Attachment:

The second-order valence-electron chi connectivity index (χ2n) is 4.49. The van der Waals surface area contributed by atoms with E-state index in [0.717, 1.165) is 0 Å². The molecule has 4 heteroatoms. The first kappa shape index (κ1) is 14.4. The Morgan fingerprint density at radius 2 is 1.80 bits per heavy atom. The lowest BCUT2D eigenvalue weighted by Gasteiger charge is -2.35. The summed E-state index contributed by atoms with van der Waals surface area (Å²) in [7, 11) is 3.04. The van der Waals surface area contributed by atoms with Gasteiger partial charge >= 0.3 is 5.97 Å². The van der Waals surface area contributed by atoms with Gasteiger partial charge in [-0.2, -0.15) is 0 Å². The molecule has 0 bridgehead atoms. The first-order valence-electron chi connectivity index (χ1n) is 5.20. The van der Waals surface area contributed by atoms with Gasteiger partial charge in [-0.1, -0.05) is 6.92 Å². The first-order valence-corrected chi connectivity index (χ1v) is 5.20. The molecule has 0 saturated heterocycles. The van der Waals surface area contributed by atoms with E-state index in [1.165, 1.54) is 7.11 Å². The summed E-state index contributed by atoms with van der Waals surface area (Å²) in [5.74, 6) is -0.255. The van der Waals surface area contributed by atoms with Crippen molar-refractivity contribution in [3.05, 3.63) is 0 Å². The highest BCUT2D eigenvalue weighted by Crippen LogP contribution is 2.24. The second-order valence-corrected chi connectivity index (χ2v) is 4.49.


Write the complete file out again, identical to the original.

The second-order valence-electron chi connectivity index (χ2n) is 4.49. The van der Waals surface area contributed by atoms with E-state index in [0.717, 1.165) is 0 Å². The molecule has 4 heteroatoms. The first kappa shape index (κ1) is 14.4. The Morgan fingerprint density at radius 2 is 1.80 bits per heavy atom. The lowest BCUT2D eigenvalue weighted by Gasteiger charge is -2.35. The summed E-state index contributed by atoms with van der Waals surface area (Å²) in [7, 11) is 3.04. The van der Waals surface area contributed by atoms with Gasteiger partial charge >= 0.3 is 5.97 Å². The van der Waals surface area contributed by atoms with Gasteiger partial charge in [-0.2, -0.15) is 0 Å². The molecule has 0 bridgehead atoms. The first-order valence-electron chi connectivity index (χ1n) is 5.20. The van der Waals surface area contributed by atoms with Gasteiger partial charge in [-0.1, -0.05) is 6.92 Å². The first-order valence-corrected chi connectivity index (χ1v) is 5.20. The molecule has 0 saturated heterocycles. The van der Waals surface area contributed by atoms with E-state index in [1.165, 1.54) is 7.11 Å². The summed E-state index contributed by atoms with van der Waals surface area (Å²) in [5.74, 6) is -0.255. The van der Waals surface area contributed by atoms with Crippen molar-refractivity contribution in [3.05, 3.63) is 0 Å². The highest BCUT2D eigenvalue weighted by Crippen LogP contribution is 2.24. The second-order valence-corrected chi connectivity index (χ2v) is 4.49.